Opposition leader Raila Odinga’s allies say his truce with President Uhuru Kenyatta accords him a high profile role to continue defining political discourse that could bolster his presidential bid.
When National Super Alliance (NASA) boycotted the 2017 repeat presidential elections, some observers saw this as the end of Mr Raila’s firm grip on Kenya’s politics.
But his March 9 ‘handshake’ with President Uhuru Kenyatta and their new-found camaraderie and the push for referendum to change the country’s governance system has again thrust Raila into the centre of the country’s politics.
Politicians and other political commentators have varied opinions on whether the Uhuru-Raila Building Bridges Initiative (BBI) will alter the country’s 2022 politics.
This was evident when Uhuru last week visited Kisumu to launch the pilot Universal Health Coverage. The President later visited Raila at his Opoda Farm in Siaya and attended a graduation ceremony at Jaramogi Oginga Odinga University of Science and Technology.
Allies of Raila, Uhuru and his Deputy William Ruto all had their contributions, some calling for Uhuru-Raila unity beyond 2022, others seeing the BBI as meant to scuttle Mr Ruto’s presidential ambition.
NASA co-principal Musalia Mudavadi said Raila, like him, has been at the centre of Kenyan politics for over a decade and half.
“The handshake isn’t therefore what has thrust him to the centre. Remember he was the NASA candidate last year and millions voted for us. He is not short of supporters. What the handshake has done, however, is make it easier for him to operate without the usual barrage from the State,” Mr Mudavadi said.
With a friendly State machinery, Mudavadi said, there has been a broad ripple effect of the handshake also making it easier to define what and who is in Opposition.
“In fact, what we need to guard against is the possibility of the handshake scuttling and dimming Opposition to the extent of “Opposition lying in State”, so to speak,” he said.
Mudavadi said the tale-tell signs were already there with Opposition in Parliament confused between keeping Government in check and being in Government.
“Opposition is currently muted and it could easily turn a dangerous corner where it enters formally into Government. Then you will have a de facto single party informally reintroduced in Kenya. That will be betrayal of the letter and spirit of the Constitution that requires us to nurture multiparty democracy in Kenya,” he said.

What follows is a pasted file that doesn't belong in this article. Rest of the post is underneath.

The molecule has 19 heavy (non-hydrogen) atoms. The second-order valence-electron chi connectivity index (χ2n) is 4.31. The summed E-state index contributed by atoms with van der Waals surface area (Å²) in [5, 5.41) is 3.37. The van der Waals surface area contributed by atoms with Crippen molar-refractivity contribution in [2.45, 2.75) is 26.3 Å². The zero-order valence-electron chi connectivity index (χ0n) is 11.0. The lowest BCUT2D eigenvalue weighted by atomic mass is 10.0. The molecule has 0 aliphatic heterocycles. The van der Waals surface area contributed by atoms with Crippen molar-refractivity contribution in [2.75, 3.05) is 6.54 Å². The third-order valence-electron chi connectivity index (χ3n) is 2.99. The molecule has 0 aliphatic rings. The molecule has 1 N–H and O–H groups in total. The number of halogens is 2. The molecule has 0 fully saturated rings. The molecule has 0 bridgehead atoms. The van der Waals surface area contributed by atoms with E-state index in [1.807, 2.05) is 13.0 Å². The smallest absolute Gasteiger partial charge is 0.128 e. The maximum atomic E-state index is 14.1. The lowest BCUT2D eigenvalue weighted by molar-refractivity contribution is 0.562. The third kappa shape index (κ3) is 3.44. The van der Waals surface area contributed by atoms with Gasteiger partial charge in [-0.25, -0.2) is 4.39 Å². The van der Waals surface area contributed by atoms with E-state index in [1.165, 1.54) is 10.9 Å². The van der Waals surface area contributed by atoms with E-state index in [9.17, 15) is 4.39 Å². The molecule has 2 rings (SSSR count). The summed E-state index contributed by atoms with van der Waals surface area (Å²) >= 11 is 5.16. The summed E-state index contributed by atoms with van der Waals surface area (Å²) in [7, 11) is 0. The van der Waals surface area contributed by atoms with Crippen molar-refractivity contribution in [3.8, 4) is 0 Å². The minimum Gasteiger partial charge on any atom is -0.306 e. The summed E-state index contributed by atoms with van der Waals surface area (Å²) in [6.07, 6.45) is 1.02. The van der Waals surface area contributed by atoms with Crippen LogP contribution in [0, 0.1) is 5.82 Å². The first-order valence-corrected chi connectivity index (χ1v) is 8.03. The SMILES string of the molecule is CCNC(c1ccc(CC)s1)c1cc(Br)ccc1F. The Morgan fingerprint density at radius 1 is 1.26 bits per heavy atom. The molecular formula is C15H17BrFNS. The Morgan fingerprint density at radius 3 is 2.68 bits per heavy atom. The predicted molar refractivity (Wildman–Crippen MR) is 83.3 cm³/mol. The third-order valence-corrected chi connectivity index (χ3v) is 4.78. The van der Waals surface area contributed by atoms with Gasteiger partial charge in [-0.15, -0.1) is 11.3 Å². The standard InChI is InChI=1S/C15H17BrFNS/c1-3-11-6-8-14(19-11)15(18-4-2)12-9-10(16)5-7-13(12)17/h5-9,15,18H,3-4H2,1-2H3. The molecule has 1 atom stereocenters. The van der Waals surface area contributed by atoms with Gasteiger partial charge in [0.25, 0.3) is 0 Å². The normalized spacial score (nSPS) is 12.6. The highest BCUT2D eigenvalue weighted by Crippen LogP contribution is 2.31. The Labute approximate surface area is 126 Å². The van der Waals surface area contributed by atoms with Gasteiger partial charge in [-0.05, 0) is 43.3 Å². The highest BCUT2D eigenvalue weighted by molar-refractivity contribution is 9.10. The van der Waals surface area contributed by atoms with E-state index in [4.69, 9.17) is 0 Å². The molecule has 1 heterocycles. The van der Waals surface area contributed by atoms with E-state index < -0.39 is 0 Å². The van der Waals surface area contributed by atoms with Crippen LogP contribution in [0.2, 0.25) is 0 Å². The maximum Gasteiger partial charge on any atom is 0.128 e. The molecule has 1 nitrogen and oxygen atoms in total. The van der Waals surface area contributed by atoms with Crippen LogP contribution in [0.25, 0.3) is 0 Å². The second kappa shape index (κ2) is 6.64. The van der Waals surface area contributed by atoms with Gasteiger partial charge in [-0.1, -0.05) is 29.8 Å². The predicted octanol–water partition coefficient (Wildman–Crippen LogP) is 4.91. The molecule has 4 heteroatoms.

He said the handshake impact on 2022 politics remains to be seen especially whether it is a conviviality between two individuals or a serious approach to issues affecting Kenyans.
“If the armistice were to collapse, the turmoil that will greet Kenya will be unapparelled. That is why I keep reminding my two brothers - Uhuru and Raila – not to be selfish but make the BBI an all-inclusive dialogue platform rather than a made-to-fit entity for the two,” Mudavadi said, adding that he fears for Kenya under the current fragile political peace.
“The handshake could easily burst at the seams throwing the country into untold agony,” he added.
Former Presidential candidate Joe Nyagah supported the handshake, saying it has brought calm to the country, and allowed people to go on with their businesses.
“I was the first person to call Uhuru and Raila and urge them to make peace. This is because it was evident both have equal number of supporters across Kenya,” Mr Nyagah said.
He revealed that when he made his presentation to the BBI task force when they visited Embu, he was categorical that Kenya needs to change its governance system.
“I support the referendum and urge Kenyans to go back to the Bomas Draft which had recommended a hybrid system of presidential and parliamentary mix. This will allow for an expanded executive,” Nyagah said.